POV Pivot — Mrs. Danvers
Updated: May 19, 2020
The novel Rebecca is, without question, one of the best modern Gothic works we'll ever see.
For those who haven't yet experienced Daphne du Maurier's classic, it is the story of a young woman who enters an impetuous marriage with a wealthy widower, only to discover that his home, and his life, are haunted by memories of his deceased first wife. The first wife is so powerful, she gets title page. Rebecca. The wealthy widower has the kind of name that would take up two sides on a library card. George Fortescue Maximilian de Winter. With some, including his new wife, he is referred to as Maxim. Rebecca, however, got to call him Max. The new wife, who is also the narrator, has no name at all.
The second Mrs. de Winter is awkward, shy, and struggling to find her place at Maxim's grand manor. His estate is so important, its mention opens the novel with: Last night, I dreamt I went to Manderley again. Our new Mrs. de Winter is the story's narrator. Through her words, which are often held back by her own paranoiac imagination, we watch her weakly attempt to make a name for herself at Manderley. However, things aren't easy when even the housekeeper insists that the food and the flowers and the very atmosphere of Manderley remain as Rebecca fashioned it.
Ah—the housekeeper. Mrs. Danvers. What a study in black she is.
It is important to keep in mind is that Alfred Hitchcock planted a slightly different image of Mrs. Danvers in his film rendition by casting superb actress Judith Anderson in the role. In du Maurier's novel, Mrs. Danvers is noted as being elderly with a skull-like face. Indeed, that 'skull-like face' is mentioned with most of the housekeeper's entrances. In the 1940 film, however, Miss Anderson is far from resembling 'alas, poor Yorick'. She is also wearing fashionable heels under that floor-length dress that was unmistakably years out of vogue. Judith Anderson was already taller than leading character star, Joan Fontaine. No need to show more dominance there. Were the heels a statement, or merely a crafted actress' means of moving evil housekeeper style?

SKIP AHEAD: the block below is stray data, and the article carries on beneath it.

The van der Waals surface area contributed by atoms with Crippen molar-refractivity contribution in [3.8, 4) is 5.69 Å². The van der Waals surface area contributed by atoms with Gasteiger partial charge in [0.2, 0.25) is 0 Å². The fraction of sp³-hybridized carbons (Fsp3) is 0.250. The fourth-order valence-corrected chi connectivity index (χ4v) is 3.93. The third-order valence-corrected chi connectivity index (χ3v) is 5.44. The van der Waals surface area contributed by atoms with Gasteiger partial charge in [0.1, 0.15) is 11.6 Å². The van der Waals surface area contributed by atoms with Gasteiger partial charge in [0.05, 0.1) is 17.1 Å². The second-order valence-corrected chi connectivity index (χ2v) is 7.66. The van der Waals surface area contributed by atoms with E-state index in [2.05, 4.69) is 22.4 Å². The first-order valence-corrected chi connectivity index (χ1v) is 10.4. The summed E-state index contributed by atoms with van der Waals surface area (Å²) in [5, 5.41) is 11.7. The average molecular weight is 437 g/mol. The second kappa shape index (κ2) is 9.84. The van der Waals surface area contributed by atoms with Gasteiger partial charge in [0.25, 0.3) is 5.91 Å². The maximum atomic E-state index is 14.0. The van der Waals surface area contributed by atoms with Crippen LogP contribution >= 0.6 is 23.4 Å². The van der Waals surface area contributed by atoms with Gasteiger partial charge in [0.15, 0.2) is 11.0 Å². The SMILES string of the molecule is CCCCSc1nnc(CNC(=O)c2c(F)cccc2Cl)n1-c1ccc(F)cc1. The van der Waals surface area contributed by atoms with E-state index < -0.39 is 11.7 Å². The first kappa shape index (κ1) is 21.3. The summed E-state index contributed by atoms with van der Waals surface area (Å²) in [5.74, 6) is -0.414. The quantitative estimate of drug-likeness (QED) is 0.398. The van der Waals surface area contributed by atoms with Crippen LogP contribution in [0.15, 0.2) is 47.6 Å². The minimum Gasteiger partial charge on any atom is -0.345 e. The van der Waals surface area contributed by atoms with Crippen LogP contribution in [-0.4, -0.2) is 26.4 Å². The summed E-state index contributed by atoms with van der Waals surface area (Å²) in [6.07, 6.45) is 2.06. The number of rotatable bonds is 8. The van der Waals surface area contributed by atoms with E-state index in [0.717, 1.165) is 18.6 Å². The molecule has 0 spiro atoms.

We discover that Mrs. Danvers had been in the service of the first Mrs. de Winter ever since Rebecca was a child. Rebecca called her Danny. Was there ever a Mr. Danvers? My humble opinion doubts it. Upper management females in estate staffs always had 'Mrs' in front of their last names. Over the years since Rebecca was published, there has been a readership speculation regarding a sexual relationship between Danny and her wild charge or, at minimum, a 'closeted lesbian's romantic fascination'. My only response is that Daphne du Maurier was a woman of secrets, and many of them could be whispering throughout her stories. As readers, that is one of the many gifts we get to unwrap in our own minds by reading.
But back to Danny. Mrs. Danvers is always eavesdropping behind corners. For example, she knows the new Mrs. de Winter is unhappy with her own dull and lank hair. So what does our conniving housekeeper do? In Rebecca's bedroom, which has been preserved as a well-staged shrine, Mrs. Danvers displays Rebecca's expensive brushes. She talks of Rebecca's beautiful hair, and how Maxim delighted in brushing it. "Harder, Max, harder," Rebecca would command. Mrs. Danvers notes that Mr. de Winter was always smiling and laughing then. With those kind of sexually charged comments, who wouldn't be? In this, and many other examples throughout the story, Mrs. Danvers beats down our unnamed narrator so expertly that the poor thing nearly jumps out a window at Mrs. Danvers' suggestion.
A spoiler warning: Hitchcock's film hints that Danny most likely perished in the fire she set at Manderley. In the novel, a fire occurs. However, our unnamed narrator wonders where Mrs. Danvers ended up.
I ponder the same, along with the thought of what an interesting partner novel there would be if Mrs. Danvers wrote it. If I had all the hours in the world, I'd love to try my hand at such a thing. That's the power of a POV. Like a diamond, it shines differently in various shades of light. Think of your favorite first person novel, and imagine how it would spin if another character told it. For me, as a reader and a writer, it's one of my constant fascinations.